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Acid Rain Essays

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Our environment has been suffering from many problems that have plaguedearth for years. These problems cannot be ignored or it might havecatastrophic results on our environment. Acid rain is a wide spread termused to describe all forms of acid precipitation, rain snow and dust. Acidrain is a serious problem with disastrous effects and this problem isincreasing each day. It causes grave damage to our natural wild and aquaticlife and can also have an adverse effect on human life.

It causes fish and plants to die in waters.

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As well it causes harm to ourown race as well, because we eat these fish, drink this water and eat theseplants. However acid rain on its own is not the biggest problem. It causesmany other problems such as aluminum poisoning. As Acid rain is a seriousproblem with disastrous effects, each day this serious problem increases,this issue should be met head on and solved before it is too late.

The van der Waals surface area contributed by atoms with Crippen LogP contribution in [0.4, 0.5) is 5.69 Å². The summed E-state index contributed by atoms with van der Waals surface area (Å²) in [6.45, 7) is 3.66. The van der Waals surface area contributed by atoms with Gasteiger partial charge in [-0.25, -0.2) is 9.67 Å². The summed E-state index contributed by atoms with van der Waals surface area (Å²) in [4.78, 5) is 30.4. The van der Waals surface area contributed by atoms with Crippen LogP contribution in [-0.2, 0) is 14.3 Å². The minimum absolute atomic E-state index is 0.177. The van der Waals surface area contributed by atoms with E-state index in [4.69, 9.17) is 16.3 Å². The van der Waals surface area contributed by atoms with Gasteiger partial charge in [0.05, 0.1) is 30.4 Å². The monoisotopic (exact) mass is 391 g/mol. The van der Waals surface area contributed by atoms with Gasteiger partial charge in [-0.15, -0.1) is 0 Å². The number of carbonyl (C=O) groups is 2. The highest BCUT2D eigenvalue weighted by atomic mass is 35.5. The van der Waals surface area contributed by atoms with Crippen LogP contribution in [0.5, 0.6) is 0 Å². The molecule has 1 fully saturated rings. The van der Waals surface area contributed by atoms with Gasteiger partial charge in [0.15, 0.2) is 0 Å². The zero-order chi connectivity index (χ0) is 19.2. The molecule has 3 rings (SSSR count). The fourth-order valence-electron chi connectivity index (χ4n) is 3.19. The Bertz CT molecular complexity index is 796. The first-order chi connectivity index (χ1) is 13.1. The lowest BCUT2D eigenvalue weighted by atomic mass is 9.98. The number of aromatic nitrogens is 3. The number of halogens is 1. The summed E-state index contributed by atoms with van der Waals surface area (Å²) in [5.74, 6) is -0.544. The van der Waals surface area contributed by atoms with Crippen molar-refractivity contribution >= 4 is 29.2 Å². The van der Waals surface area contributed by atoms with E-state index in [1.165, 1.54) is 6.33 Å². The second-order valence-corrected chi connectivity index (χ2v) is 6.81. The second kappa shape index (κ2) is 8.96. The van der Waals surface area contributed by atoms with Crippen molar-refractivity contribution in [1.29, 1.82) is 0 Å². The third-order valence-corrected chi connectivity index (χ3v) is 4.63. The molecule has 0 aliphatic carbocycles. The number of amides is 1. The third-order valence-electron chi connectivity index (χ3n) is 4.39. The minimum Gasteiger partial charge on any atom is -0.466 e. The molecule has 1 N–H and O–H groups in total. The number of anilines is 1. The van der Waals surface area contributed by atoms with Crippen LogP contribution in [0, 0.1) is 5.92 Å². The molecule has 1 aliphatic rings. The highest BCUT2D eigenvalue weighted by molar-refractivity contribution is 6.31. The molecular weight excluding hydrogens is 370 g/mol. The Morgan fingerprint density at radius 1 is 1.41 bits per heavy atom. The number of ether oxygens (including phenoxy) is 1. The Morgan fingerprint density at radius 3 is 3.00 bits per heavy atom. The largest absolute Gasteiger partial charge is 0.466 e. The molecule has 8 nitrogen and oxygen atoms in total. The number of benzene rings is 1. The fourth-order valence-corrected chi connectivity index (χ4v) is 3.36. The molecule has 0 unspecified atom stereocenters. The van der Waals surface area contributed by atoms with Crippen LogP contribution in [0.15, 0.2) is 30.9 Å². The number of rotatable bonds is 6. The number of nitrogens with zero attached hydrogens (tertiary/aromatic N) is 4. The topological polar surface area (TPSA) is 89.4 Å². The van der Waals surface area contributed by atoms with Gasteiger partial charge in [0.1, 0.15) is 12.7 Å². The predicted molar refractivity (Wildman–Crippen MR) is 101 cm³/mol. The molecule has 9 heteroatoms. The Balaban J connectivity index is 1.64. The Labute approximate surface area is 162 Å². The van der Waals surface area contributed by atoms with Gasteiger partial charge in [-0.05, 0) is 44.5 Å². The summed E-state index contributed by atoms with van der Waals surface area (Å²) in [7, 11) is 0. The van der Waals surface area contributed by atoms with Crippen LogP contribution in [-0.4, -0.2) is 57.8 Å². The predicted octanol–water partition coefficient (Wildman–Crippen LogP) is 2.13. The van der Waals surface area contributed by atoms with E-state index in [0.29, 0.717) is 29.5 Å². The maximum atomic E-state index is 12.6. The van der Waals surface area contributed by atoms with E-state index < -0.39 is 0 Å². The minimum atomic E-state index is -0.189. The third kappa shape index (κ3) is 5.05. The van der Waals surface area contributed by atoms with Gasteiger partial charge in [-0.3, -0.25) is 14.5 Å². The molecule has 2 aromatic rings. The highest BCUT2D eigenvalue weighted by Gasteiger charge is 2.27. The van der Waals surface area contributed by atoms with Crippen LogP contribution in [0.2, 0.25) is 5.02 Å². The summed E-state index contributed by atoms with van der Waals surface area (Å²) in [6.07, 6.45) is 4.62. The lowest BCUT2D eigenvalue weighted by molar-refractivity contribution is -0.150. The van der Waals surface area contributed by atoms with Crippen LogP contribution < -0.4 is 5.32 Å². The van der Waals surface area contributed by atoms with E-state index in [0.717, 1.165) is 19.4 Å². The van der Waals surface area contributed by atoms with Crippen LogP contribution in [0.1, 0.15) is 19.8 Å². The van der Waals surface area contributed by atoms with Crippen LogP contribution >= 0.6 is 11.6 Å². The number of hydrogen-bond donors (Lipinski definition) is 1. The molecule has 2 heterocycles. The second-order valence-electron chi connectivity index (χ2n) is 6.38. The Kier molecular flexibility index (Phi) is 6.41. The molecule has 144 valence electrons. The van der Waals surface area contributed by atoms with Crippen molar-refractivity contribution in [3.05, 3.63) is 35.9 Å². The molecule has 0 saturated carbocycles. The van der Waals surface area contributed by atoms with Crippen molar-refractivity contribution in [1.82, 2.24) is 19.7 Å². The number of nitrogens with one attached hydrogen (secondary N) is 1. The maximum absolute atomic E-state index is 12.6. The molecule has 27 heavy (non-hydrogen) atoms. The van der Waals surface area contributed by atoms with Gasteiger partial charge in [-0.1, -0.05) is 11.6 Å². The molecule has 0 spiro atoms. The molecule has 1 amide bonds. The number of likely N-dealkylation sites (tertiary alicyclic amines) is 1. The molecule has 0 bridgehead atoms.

This report focuses on what is acid rain, what cause acid, what are theeffect of acid rain and try to find how to reduce and eliminate Acid raincauses.

1. Introduction1.1 Terms of referenceThis report was required by Mrs. Daria Hahn, EAP course tutor atthe North Sydney College of TAFE. It is to research what are thecauses and effects of Acid rain, it focuses on how to reduce theAcid rain effects.